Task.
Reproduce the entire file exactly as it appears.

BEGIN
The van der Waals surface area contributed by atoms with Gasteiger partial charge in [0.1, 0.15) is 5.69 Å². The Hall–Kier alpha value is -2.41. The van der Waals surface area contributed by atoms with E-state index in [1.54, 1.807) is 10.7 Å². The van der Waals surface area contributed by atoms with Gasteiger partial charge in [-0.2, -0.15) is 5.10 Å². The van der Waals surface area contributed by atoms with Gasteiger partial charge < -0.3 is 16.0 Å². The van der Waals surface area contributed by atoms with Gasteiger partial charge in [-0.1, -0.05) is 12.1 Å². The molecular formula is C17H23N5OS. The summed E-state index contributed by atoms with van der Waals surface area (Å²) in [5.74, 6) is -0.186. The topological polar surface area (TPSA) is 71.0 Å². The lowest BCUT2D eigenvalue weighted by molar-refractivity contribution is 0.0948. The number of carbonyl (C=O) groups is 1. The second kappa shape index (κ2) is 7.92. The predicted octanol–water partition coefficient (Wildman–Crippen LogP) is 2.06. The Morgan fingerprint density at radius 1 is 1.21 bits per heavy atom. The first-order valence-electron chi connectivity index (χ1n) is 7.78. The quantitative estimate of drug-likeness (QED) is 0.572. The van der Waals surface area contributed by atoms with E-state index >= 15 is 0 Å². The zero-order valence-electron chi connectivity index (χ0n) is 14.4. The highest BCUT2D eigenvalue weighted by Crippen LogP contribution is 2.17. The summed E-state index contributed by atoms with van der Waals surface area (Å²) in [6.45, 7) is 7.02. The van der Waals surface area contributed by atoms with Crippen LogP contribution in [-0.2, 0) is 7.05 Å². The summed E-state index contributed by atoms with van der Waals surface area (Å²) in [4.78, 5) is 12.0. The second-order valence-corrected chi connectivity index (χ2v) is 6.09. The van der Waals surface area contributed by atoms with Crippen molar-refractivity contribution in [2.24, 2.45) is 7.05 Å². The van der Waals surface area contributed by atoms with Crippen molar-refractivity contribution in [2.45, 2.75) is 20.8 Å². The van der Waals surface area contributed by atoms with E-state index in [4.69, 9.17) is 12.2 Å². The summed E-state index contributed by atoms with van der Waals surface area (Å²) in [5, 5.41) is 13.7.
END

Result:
The van der Waals surface area contributed by atoms with Gasteiger partial charge in [0.1, 0.15) is 5.69 Å². The Hall–Kier alpha value is -2.41. The van der Waals surface area contributed by atoms with E-state index in [1.54, 1.807) is 10.7 Å². The van der Waals surface area contributed by atoms with Gasteiger partial charge in [-0.2, -0.15) is 5.10 Å². The van der Waals surface area contributed by atoms with Gasteiger partial charge < -0.3 is 16.0 Å². The van der Waals surface area contributed by atoms with Gasteiger partial charge in [-0.1, -0.05) is 12.1 Å². The molecular formula is C17H23N5OS. The summed E-state index contributed by atoms with van der Waals surface area (Å²) in [5.74, 6) is -0.186. The topological polar surface area (TPSA) is 71.0 Å². The lowest BCUT2D eigenvalue weighted by molar-refractivity contribution is 0.0948. The number of carbonyl (C=O) groups is 1. The second kappa shape index (κ2) is 7.92. The predicted octanol–water partition coefficient (Wildman–Crippen LogP) is 2.06. The Morgan fingerprint density at radius 1 is 1.21 bits per heavy atom. The first-order valence-electron chi connectivity index (χ1n) is 7.78. The quantitative estimate of drug-likeness (QED) is 0.572. The van der Waals surface area contributed by atoms with E-state index >= 15 is 0 Å². The zero-order valence-electron chi connectivity index (χ0n) is 14.4. The highest BCUT2D eigenvalue weighted by Crippen LogP contribution is 2.17. The summed E-state index contributed by atoms with van der Waals surface area (Å²) in [6.45, 7) is 7.02. The van der Waals surface area contributed by atoms with Crippen LogP contribution in [-0.2, 0) is 7.05 Å². The summed E-state index contributed by atoms with van der Waals surface area (Å²) in [4.78, 5) is 12.0. The second-order valence-corrected chi connectivity index (χ2v) is 6.09. The van der Waals surface area contributed by atoms with Crippen molar-refractivity contribution in [2.24, 2.45) is 7.05 Å². The van der Waals surface area contributed by atoms with Crippen molar-refractivity contribution in [2.45, 2.75) is 20.8 Å². The van der Waals surface area contributed by atoms with E-state index in [4.69, 9.17) is 12.2 Å². The summed E-state index contributed by atoms with van der Waals surface area (Å²) in [5, 5.41) is 13.7.